When my dad told me that SHANTARAM was the best book he'd read in months, I knew I had to read it, right away. See, my dad reads even more than I do, and "best book in months" is very high praise coming from him, because he can read an awful lot of books in just a few months--for him to call SHANTARAM the best book he'd read in months is roughly the equivelent to a normal person saying it was the best book they'd read this year.
To have an idea of what SHANTARAM is about, you need to know a little about Gregory David Roberts: he was sentenced to nineteen years in an Australian prison for a series of armed robberies; he later escaped from prison and spent ten years on the run in Bombay. What happens in Bombay is more or less what SHANTARAM is about, and the fact that the book is based loosely on the author's life is probably a saving grace, because though SHANTARAM is a novel, not a memoir, the autobiographical aspect of the book lends it some crediblility that serves the story well. Without that credibility, I don't think I'd believe a word Roberts says.
The events of the book are so bizarre, so relentless and brutal, that the things this guy does, and things that are done to him, border on the unbelievable. I mean this in a good way, but if a novelist tried to convince me that all of that stuff actually happened to a fictional character I'd roll my eyes and laugh. The fact that some of this stuff (and more) verifyably happened to Roberts makes me take the whole book a lot more seriously--and kept me reading with wide eyes.
(I must warn you, though: don't go looking Roberts up until you're a good way into the book, unless you want to know the key points of what happens. You might look up a photo of him, if you like. That's entertaining.)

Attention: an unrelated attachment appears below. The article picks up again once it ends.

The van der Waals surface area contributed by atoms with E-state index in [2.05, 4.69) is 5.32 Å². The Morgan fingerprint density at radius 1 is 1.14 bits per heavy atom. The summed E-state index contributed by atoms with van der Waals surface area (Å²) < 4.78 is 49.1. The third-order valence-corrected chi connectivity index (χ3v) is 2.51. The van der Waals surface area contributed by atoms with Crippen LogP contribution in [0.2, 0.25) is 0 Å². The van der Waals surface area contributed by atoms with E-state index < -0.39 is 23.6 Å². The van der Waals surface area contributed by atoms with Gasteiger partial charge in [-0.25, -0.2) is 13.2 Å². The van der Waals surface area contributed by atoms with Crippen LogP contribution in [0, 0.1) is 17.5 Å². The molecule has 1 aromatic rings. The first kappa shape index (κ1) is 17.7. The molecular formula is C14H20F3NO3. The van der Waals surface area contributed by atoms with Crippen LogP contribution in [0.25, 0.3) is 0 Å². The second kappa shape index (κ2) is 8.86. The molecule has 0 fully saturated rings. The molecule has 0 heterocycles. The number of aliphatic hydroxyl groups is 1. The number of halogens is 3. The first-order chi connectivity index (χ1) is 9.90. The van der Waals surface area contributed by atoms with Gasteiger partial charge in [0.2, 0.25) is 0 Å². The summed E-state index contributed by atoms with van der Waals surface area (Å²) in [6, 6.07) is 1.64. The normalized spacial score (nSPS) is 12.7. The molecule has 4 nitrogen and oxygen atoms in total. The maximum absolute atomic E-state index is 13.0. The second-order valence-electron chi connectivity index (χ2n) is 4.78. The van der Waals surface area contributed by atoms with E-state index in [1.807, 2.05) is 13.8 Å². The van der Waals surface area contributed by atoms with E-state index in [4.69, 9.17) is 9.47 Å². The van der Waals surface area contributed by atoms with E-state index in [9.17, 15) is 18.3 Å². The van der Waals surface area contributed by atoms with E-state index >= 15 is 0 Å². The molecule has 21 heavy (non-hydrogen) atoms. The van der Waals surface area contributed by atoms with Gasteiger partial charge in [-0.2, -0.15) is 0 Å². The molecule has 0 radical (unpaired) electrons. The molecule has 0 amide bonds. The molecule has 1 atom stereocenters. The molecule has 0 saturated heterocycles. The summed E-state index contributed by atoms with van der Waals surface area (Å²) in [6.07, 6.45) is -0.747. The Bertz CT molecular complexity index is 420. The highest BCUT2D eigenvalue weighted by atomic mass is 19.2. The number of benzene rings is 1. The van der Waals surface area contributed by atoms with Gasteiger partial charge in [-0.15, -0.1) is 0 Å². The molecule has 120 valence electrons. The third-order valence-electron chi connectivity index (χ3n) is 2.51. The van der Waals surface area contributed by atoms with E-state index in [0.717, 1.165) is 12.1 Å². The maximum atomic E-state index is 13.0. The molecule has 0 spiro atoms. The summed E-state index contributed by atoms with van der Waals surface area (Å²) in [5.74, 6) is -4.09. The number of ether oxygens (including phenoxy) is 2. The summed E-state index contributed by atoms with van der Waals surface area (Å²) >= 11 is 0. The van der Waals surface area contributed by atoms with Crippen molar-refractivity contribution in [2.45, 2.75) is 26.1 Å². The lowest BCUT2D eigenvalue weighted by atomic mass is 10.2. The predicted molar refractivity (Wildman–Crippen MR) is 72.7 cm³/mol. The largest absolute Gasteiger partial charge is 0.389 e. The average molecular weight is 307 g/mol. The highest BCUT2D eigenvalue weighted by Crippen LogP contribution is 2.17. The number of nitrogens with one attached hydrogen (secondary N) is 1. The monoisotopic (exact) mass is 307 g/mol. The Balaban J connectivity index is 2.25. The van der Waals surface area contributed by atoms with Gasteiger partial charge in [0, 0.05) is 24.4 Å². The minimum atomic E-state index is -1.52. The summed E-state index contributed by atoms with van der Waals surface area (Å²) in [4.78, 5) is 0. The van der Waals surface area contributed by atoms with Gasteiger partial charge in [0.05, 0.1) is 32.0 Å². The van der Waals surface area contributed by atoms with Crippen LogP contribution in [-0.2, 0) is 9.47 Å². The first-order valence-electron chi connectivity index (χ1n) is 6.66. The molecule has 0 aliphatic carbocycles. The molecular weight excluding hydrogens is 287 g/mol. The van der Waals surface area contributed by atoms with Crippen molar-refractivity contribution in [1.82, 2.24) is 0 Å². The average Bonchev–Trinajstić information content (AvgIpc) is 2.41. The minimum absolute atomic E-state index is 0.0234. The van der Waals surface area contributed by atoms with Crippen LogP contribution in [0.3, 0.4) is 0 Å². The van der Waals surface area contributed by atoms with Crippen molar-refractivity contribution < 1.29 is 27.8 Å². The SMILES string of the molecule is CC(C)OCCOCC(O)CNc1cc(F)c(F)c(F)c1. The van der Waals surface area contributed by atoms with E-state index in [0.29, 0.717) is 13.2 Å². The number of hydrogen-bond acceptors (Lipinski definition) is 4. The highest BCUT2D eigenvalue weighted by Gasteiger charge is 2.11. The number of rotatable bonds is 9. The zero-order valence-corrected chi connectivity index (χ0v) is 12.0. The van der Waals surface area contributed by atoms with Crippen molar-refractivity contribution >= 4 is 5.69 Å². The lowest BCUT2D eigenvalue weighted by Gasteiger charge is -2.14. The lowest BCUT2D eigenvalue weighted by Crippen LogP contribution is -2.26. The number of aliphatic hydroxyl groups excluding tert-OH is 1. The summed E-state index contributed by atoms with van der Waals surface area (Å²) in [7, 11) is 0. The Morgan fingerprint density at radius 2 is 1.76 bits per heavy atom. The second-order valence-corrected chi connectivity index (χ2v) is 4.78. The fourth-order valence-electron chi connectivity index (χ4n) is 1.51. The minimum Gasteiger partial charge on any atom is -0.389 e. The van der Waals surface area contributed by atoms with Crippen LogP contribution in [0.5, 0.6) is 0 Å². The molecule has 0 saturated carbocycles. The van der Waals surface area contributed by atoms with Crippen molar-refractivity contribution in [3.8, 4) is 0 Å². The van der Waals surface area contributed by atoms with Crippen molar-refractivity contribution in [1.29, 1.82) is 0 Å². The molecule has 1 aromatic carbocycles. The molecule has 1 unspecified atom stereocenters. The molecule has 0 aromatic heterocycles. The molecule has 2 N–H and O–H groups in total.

So what was so fascinating about SHANTARAM? Why, the main character. Lin is one hell of a character, that's for sure, and though I still don't know what to make of him, I like him. Most of the other characters were incredibly strong as well, especially Prabaker, Abdullah, Didier, and Khader Khan. I won't lie, though--I never cared much for Karla.
It did take me awhile to get into Roberts' writing style (he's really into reflections on the nature of love and freedom and so on; also, some of his metaphors took a little getting used to), but by the end of all 900 pages, he'd won me over, not least because he managed to resolve everything so well. I have to admit that, with all the plotlines, sub-plotlines and sub-sub-plotlines, I was skeptical that he'd be able to bring everything together at the end of the book, but he did. The book ended well, and I was glad.
Do I think this book is for everyone? No. Do I think you should read it anyway? Definately. It's a good one. Also, there's a rumor that Johnny Depp will be producing the movie version soon, and I sincerely hope that he takes the role of Didier and not the role of Lin. He would be an excellent Didier, but a terrible Lin.